A 9-year-old Ukrainian boy has returned to his native country after intensive treatment in the United States for life-threatening burns. Volodia Bubela, burned in a house fire almost a year ago, battled back at a Boston hospital, impressing doctors with his bravery. Faith Lapidus narrates this report from VOA's Tetiana Kharchenko.
Video

Video US Maternity Leave Benefits Much Less Than Many Countries

It was almost 20 years ago that representatives of 189 countries met at a UN conference in Beijing and adopted a plan of action to achieve gender equality around the world. Now, two decades later, the University of California Los Angeles World Policy Analysis Center has issued a report examining what the Beijing Platform for Action has achieved. From Los Angeles, Elizabeth Lee has more.
Video

Video Endangered Hawaiian Birds Get Second Chance

Of the world's nearly 9,900 bird species, 13 percent are threatened with extinction, according to BirdLife International. Among them are two Hawaiian honeycreepers - tiny birds that live in the forest canopy, and, as the name implies, survive on nectar from tropical flowers. Scientists at the San Diego Zoo report they have managed to hatch half a dozen of their chicks in captivity, raising hopes that the birds will flutter back from the brink of extinction. VOA’s George Putic reports.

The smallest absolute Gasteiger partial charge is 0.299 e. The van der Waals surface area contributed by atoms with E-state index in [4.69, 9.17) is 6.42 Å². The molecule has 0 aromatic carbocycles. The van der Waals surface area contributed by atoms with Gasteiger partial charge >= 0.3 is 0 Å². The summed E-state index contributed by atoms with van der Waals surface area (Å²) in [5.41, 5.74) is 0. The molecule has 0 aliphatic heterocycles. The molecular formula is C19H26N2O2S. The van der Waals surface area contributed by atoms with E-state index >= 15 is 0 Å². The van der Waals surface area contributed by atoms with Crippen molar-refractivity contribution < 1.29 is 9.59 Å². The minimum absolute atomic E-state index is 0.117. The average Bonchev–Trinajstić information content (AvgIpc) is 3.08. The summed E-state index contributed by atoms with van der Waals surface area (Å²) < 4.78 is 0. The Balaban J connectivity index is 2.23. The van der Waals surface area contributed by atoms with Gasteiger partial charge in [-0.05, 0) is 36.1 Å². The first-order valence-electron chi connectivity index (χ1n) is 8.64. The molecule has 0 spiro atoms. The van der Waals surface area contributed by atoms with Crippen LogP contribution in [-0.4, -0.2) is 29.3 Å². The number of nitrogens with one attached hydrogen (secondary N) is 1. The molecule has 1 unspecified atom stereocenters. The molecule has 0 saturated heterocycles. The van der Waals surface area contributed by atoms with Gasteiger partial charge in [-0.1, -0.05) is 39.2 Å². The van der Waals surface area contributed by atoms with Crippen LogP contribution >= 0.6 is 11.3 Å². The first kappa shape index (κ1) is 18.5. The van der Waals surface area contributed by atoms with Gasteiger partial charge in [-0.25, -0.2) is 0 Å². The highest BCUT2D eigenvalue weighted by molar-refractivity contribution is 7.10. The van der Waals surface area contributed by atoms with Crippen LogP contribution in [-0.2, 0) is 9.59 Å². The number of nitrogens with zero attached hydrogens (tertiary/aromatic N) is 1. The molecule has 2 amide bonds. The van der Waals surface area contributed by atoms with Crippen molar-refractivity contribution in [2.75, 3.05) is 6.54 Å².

Video

Video Exhibit Brings Renaissance Master Out of the Shadows

The National Gallery of Art in Washington has raised the curtain on one of the most intriguing painters of the High Renaissance. Mostly ignored after his death in the early 1500s, Italian master Piero di Cosimo is now claiming his place alongside the best-known artists of the period. VOA’s Ardita Dunellari reports.
Video

Video Sidemen to Famous Blues Artists Record Their Own CD

Legendary blues singer BB King was briefly hospitalized last week and the 87-year-old “King of the Blues” may not be touring much anymore. But some of the musicians who have played with him and other blues legends have now released their own CD in an attempt to pass the torch to younger fans... and put their own talents out front as well. VOA’s Greg Flakus has followed this project over the past year and filed this report from Houston.
Video

Video Iran-Saudi Rivalry Is Stoking Conflict in Yemen

Iran has proposed a peace plan to end the conflict in Yemen, but the idea has received little support from regional rivals like Saudi Arabia. They accuse Tehran of backing the Houthi rebels, who have forced Yemen’s president to flee to Riyadh, and have taken over swaths of Yemen. As Henry Ridgwell reports for VOA, analysts say the conflict is being fueled by the Sunni-Shia rivalry between the two regional powers.

VOA Blogs